Sixty-eight years ago, Felix and Feiga Bandos got married at the former Bergen-Belsen concentration camp, at the time a displaced persons camp in Allied-occupied Germany.
Last Thursday, at the ages of 94 and 90, respectively, they have made a new home in Israel across the street from their daughter, Marilyn Broder, in the heavily English-speaking settlement of Efrat.
Felix, a Polish survivor of the Lodz Ghetto who later made his way across Europe in a hegira that took him to Soviet Russia, Italy, Germany, Sweden and finally America, had always wanted to make aliya.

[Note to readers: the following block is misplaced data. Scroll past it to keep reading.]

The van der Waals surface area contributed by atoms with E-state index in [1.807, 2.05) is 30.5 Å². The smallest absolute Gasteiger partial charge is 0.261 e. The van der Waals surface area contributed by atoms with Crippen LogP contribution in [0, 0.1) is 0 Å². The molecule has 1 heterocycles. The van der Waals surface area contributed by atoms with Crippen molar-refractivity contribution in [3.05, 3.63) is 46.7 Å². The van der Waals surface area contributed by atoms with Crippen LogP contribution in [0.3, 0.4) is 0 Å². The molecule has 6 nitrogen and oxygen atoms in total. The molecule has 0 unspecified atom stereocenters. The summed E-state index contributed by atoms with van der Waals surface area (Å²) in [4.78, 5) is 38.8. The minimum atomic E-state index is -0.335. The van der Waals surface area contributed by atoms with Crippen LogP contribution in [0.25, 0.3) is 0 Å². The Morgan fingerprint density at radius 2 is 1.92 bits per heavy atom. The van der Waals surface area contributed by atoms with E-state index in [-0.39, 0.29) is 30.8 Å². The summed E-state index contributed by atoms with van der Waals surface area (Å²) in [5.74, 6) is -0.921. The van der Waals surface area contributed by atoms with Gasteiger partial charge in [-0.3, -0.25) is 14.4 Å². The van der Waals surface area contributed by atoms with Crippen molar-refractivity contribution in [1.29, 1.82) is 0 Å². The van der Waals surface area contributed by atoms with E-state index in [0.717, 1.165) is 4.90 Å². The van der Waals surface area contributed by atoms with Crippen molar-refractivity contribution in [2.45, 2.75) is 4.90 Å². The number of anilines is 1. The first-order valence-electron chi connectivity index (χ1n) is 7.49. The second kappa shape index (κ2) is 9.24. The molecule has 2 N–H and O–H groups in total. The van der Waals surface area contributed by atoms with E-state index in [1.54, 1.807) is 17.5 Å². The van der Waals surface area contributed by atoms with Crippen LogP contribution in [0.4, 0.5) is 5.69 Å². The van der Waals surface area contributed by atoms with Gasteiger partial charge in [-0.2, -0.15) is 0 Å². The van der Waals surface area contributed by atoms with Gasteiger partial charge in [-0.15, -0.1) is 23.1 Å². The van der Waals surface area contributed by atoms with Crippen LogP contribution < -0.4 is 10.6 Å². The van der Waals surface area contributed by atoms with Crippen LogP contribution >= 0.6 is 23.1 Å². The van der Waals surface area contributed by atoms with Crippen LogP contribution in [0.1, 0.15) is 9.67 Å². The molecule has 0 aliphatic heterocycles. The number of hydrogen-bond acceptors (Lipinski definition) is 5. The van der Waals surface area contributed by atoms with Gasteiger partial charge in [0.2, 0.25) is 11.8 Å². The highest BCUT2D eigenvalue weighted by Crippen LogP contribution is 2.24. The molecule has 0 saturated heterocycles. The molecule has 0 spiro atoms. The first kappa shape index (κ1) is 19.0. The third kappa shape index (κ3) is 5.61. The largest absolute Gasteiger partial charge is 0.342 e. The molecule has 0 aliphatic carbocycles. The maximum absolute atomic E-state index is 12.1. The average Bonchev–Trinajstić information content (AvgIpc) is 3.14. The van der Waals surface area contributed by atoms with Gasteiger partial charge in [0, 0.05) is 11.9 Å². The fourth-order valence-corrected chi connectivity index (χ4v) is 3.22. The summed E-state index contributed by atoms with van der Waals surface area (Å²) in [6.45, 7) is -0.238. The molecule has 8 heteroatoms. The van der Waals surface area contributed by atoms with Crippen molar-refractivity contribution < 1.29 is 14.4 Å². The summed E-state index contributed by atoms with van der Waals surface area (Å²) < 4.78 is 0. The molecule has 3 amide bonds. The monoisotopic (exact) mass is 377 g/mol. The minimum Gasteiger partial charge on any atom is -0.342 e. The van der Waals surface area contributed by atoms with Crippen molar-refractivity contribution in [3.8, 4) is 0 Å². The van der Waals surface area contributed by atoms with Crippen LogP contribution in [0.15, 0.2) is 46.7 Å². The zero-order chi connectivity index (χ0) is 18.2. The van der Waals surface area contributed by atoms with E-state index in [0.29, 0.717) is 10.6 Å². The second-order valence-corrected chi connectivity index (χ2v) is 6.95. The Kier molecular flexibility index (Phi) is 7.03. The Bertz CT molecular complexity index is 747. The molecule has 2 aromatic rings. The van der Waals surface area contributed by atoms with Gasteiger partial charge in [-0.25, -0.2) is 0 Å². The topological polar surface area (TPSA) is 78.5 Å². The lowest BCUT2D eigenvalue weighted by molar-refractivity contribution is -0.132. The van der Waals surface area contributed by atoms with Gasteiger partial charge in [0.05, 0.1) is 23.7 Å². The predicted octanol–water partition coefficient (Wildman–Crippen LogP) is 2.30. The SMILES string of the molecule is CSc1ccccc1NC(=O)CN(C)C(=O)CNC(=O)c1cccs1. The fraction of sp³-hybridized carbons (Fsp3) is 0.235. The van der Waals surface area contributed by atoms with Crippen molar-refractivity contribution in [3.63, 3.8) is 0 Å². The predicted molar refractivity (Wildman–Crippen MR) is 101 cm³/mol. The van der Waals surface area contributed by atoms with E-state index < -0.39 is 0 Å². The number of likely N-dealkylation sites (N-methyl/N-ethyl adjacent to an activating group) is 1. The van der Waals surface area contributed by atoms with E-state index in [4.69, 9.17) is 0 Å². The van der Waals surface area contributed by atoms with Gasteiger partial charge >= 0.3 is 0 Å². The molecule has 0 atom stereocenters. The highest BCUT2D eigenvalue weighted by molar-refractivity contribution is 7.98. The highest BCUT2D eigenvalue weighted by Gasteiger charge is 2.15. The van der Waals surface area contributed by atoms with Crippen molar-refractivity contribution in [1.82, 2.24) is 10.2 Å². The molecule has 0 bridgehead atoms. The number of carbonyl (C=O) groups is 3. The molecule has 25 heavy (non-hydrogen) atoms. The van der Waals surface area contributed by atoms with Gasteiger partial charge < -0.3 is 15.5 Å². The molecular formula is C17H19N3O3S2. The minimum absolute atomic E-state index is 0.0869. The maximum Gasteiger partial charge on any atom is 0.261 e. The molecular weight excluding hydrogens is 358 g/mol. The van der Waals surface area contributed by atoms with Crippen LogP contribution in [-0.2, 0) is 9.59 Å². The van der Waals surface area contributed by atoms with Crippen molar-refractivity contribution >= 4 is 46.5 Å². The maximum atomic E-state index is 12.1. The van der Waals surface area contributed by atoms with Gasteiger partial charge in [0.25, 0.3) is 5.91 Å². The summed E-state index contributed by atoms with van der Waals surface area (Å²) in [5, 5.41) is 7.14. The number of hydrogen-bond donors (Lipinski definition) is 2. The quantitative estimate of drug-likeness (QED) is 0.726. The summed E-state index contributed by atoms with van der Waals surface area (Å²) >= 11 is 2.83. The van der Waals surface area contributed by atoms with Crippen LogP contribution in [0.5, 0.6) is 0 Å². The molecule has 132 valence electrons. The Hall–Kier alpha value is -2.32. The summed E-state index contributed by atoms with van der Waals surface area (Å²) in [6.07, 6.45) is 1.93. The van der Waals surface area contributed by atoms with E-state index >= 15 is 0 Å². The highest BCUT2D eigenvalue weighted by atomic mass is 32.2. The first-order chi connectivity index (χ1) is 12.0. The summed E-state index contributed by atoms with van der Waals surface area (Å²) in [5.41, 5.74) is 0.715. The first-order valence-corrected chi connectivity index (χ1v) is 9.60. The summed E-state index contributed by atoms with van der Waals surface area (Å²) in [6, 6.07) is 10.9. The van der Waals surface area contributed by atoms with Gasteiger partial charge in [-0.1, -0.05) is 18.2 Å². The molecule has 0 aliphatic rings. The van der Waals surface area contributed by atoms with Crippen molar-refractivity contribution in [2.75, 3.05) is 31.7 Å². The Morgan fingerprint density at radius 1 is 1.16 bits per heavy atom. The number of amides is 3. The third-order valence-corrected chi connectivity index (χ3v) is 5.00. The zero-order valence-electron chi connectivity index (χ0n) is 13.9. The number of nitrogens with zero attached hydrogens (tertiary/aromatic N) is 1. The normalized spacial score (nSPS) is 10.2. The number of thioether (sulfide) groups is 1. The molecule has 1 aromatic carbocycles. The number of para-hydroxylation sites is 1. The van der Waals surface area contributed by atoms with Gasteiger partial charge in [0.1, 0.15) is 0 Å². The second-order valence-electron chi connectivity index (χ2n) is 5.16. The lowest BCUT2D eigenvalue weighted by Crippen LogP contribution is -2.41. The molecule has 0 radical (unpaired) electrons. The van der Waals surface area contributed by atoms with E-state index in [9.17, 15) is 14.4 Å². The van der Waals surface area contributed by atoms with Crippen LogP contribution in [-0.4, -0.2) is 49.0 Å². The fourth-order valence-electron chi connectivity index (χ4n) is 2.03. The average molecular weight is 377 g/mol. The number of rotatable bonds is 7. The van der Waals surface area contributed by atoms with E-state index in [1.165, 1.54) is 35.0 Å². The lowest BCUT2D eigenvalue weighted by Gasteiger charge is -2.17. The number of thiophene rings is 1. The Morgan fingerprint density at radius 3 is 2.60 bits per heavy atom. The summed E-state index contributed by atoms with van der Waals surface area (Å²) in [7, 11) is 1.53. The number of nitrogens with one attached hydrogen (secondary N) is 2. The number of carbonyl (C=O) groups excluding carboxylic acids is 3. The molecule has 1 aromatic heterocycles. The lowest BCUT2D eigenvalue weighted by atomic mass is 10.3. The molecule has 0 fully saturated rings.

Only 19 when he was incarcerated in the ghetto in 1940, he was still a young man when the war ended and he resolved to make his way to what was then Mandatory Palestine.
“Right after the war, I tried to go to Israel and it didn’t work out. I had some problems to get there, it wasn’t legal,” he recalled, describing how the Allied occupation authorities expelled him from Italy, where he sought transport to the Middle East.
“It didn’t work out too well,” he mused. “That’s why I ended up in Bergen-Belsen…I had no place to go right after the war.”
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